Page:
What is a Sweetheart Deal
A sweetheart deal is an agreement of any type, including mergers and acquisitions (M&A), in which one party presents another party with very attractive terms and conditions — usually so lucrative that it is difficult to refuse the offer.
Numerous types of business transactions may be termed sweetheart deals. They may occur for a variety of reasons and are subject to different interpretations. For example, the term could describe all manner of insider trading or it could mean a slap-on-the-hand or look-the-other-way from an authority when an entity has done something dishonorable, instead of the authority meeting out due punishment.
In any case, when one uses the term “sweetheart” to describe a deal, it often carries the implication that something unethical or fishy is afoot.
Breaking down Sweetheart Deal
Sweetheart deal can also infer an arrangement in which you get something that is to your advantage, but only by agreeing to give up something else. In yet another interpretation, it could mean an agreement between two organizations that offers advantages to both, but which is unfair to competitors or another third party.
In an M&A deal, or an attempt to lure a new executive with bonuses and perks, for example, the deal might be “sweet” for the key players because they can get very healthy buyout packages. However, a restructuring might result in layoffs for many lower-level employees.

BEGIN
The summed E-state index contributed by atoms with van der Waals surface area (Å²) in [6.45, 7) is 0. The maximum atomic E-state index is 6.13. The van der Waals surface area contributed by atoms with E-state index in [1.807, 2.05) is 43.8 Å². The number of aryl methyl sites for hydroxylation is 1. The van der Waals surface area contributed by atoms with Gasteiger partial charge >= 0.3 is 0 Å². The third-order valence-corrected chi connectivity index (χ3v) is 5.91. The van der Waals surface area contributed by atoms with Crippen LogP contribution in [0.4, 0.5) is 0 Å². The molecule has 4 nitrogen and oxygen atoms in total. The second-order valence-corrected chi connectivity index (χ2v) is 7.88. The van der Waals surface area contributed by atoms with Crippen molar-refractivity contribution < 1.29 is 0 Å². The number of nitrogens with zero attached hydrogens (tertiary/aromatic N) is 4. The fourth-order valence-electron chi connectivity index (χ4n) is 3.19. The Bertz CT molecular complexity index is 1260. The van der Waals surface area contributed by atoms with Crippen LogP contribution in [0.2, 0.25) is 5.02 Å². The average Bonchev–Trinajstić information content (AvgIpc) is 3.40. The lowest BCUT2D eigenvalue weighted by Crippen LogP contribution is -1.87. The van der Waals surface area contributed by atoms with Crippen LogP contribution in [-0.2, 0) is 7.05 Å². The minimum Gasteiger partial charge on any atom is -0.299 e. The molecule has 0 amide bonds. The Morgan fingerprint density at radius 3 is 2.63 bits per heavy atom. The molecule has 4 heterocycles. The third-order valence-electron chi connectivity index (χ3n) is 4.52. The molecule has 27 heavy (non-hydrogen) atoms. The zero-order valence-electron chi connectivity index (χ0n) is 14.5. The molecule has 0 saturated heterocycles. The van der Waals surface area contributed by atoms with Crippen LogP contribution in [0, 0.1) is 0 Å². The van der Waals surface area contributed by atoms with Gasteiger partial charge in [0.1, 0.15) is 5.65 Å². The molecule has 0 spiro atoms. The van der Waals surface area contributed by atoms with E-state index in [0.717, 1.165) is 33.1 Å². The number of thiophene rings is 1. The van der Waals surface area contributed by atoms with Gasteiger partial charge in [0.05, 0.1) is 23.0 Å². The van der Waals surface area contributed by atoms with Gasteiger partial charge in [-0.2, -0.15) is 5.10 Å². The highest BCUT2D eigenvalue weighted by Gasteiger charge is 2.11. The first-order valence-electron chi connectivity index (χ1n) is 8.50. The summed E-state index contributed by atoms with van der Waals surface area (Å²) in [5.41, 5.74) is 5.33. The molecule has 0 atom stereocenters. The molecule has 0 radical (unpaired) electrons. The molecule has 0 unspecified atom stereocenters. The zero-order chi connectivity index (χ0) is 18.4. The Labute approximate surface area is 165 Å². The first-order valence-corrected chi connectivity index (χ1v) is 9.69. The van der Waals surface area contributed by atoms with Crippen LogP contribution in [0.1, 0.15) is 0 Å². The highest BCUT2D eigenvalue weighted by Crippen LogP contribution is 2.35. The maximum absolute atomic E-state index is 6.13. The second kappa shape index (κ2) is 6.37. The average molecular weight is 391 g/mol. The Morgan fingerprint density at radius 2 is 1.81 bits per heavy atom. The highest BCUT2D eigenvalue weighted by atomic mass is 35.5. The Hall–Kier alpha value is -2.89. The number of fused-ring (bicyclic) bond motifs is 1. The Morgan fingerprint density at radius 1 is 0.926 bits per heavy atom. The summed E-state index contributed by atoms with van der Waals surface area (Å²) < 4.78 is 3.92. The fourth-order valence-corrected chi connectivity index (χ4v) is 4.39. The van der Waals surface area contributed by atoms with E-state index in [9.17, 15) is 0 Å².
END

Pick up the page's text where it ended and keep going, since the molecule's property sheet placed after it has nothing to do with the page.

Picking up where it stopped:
A sweetheart deal often, but not always, can be bad for shareholders. These deals can be very costly to execute, with steep legal fees and the like. If a company does not put its shareholders’ interests first, using its money instead to fund the deal, then shareholders could take a financial hit. But because an issuer has a fiduciary duty to its shareholders, if a sweetheart deal is obviously unethical and not in shareholders' interests, then legal action may be taken. Shareholders also could suffer a loss if the market reacts badly to the deal, and the stock price falls.
A Real-Life Sweetheart Deal
Early in 2017, the press learned that then-President Donald Trump’s nominee for secretary of the United States Department of Health and Human Services (HHS), which regulates pharmaceuticals, got a discounted deal on stock from an Australian biotechnology firm seeking U.S. Food and Drug Administration (FDA) approval for its new drug.
Innate Immunotherapeutics (Innate Immuno) needed to raise money. But instead of issuing stock in the open market, it offered a sweetheart deal to a couple of “sophisticated” U.S. investors — selling nearly $1 million in discounted shares to two American congressmen who had the potential to advance Innate Immuno’s interests. One of these congressmen was the HHS nominee cited above; the second — who also happened to own about 20 percent of Innate Immuno — sat on a key health subcommittee. These congressmen investors paid 18 cents per share for stake in a company whose value at the time had risen rapidly to more than 90 cents and was climbing higher. Ultimately, on paper, these buyers realized a greater-than 400 percent profit!
The “sweetheart” portion of this deal is obvious: It 1) skirted normal procedures; 2) contained grave conflicts of interest; 3) solicited industry insiders, who also were well-placed politicians; and 4) benefited (greatly) only a handful of people at the top.
This stock deal famously resurrected concern about powerful public officials being privy to investment opportunities that are not available to the public, including from companies whose profits might be influenced by political decisions.